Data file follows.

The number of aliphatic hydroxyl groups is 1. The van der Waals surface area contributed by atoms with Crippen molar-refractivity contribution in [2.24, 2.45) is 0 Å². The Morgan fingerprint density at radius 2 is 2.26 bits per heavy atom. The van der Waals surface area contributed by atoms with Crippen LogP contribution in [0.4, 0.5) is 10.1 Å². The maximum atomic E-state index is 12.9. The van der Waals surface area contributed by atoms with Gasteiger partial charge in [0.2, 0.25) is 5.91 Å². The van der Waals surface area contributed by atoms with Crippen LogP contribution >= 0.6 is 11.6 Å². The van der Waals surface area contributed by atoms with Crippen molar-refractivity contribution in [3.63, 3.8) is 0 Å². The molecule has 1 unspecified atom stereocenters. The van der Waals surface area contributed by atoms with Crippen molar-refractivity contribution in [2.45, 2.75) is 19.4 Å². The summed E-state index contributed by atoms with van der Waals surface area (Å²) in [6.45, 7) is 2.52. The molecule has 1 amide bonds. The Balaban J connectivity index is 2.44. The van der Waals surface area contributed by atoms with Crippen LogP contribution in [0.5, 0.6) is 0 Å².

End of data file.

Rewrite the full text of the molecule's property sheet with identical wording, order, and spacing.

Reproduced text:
The number of aliphatic hydroxyl groups is 1. The van der Waals surface area contributed by atoms with Crippen molar-refractivity contribution in [2.24, 2.45) is 0 Å². The Morgan fingerprint density at radius 2 is 2.26 bits per heavy atom. The van der Waals surface area contributed by atoms with Crippen LogP contribution in [0.4, 0.5) is 10.1 Å². The maximum atomic E-state index is 12.9. The van der Waals surface area contributed by atoms with Gasteiger partial charge in [0.2, 0.25) is 5.91 Å². The van der Waals surface area contributed by atoms with Crippen LogP contribution >= 0.6 is 11.6 Å². The van der Waals surface area contributed by atoms with Crippen molar-refractivity contribution in [3.63, 3.8) is 0 Å². The molecule has 1 unspecified atom stereocenters. The van der Waals surface area contributed by atoms with Crippen molar-refractivity contribution in [2.45, 2.75) is 19.4 Å². The summed E-state index contributed by atoms with van der Waals surface area (Å²) in [6.45, 7) is 2.52. The molecule has 1 amide bonds. The Balaban J connectivity index is 2.44. The van der Waals surface area contributed by atoms with Crippen LogP contribution in [0.5, 0.6) is 0 Å².